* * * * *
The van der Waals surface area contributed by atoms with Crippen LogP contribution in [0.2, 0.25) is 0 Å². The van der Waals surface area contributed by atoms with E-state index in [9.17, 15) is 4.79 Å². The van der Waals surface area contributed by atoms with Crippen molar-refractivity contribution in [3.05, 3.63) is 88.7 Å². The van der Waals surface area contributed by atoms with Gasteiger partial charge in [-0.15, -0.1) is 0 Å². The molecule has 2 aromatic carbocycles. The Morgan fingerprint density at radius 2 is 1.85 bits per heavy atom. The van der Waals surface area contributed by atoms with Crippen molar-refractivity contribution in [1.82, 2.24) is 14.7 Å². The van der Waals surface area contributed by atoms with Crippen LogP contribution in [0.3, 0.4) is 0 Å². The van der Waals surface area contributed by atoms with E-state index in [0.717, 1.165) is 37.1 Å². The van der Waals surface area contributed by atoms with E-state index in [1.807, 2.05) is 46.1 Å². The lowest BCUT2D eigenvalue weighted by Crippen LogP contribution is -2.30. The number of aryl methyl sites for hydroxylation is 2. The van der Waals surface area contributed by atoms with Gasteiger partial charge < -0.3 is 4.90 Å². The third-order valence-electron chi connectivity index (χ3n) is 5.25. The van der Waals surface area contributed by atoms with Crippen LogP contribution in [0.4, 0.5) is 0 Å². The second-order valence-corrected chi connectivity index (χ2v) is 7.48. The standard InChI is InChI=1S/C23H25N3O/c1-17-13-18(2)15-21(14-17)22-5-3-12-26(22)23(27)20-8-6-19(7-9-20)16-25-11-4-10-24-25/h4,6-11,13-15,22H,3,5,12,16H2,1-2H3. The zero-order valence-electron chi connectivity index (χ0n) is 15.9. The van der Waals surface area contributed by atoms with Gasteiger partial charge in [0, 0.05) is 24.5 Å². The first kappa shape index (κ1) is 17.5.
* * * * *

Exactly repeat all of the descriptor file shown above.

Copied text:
The van der Waals surface area contributed by atoms with Crippen LogP contribution in [0.2, 0.25) is 0 Å². The van der Waals surface area contributed by atoms with E-state index in [9.17, 15) is 4.79 Å². The van der Waals surface area contributed by atoms with Crippen molar-refractivity contribution in [3.05, 3.63) is 88.7 Å². The van der Waals surface area contributed by atoms with Gasteiger partial charge in [-0.15, -0.1) is 0 Å². The molecule has 2 aromatic carbocycles. The Morgan fingerprint density at radius 2 is 1.85 bits per heavy atom. The van der Waals surface area contributed by atoms with Crippen molar-refractivity contribution in [1.82, 2.24) is 14.7 Å². The van der Waals surface area contributed by atoms with Crippen LogP contribution in [0.3, 0.4) is 0 Å². The van der Waals surface area contributed by atoms with E-state index in [0.717, 1.165) is 37.1 Å². The van der Waals surface area contributed by atoms with E-state index in [1.807, 2.05) is 46.1 Å². The lowest BCUT2D eigenvalue weighted by Crippen LogP contribution is -2.30. The number of aryl methyl sites for hydroxylation is 2. The van der Waals surface area contributed by atoms with Gasteiger partial charge < -0.3 is 4.90 Å². The third-order valence-electron chi connectivity index (χ3n) is 5.25. The van der Waals surface area contributed by atoms with Crippen LogP contribution in [0.4, 0.5) is 0 Å². The second-order valence-corrected chi connectivity index (χ2v) is 7.48. The standard InChI is InChI=1S/C23H25N3O/c1-17-13-18(2)15-21(14-17)22-5-3-12-26(22)23(27)20-8-6-19(7-9-20)16-25-11-4-10-24-25/h4,6-11,13-15,22H,3,5,12,16H2,1-2H3. The zero-order valence-electron chi connectivity index (χ0n) is 15.9. The van der Waals surface area contributed by atoms with Gasteiger partial charge in [0, 0.05) is 24.5 Å². The first kappa shape index (κ1) is 17.5.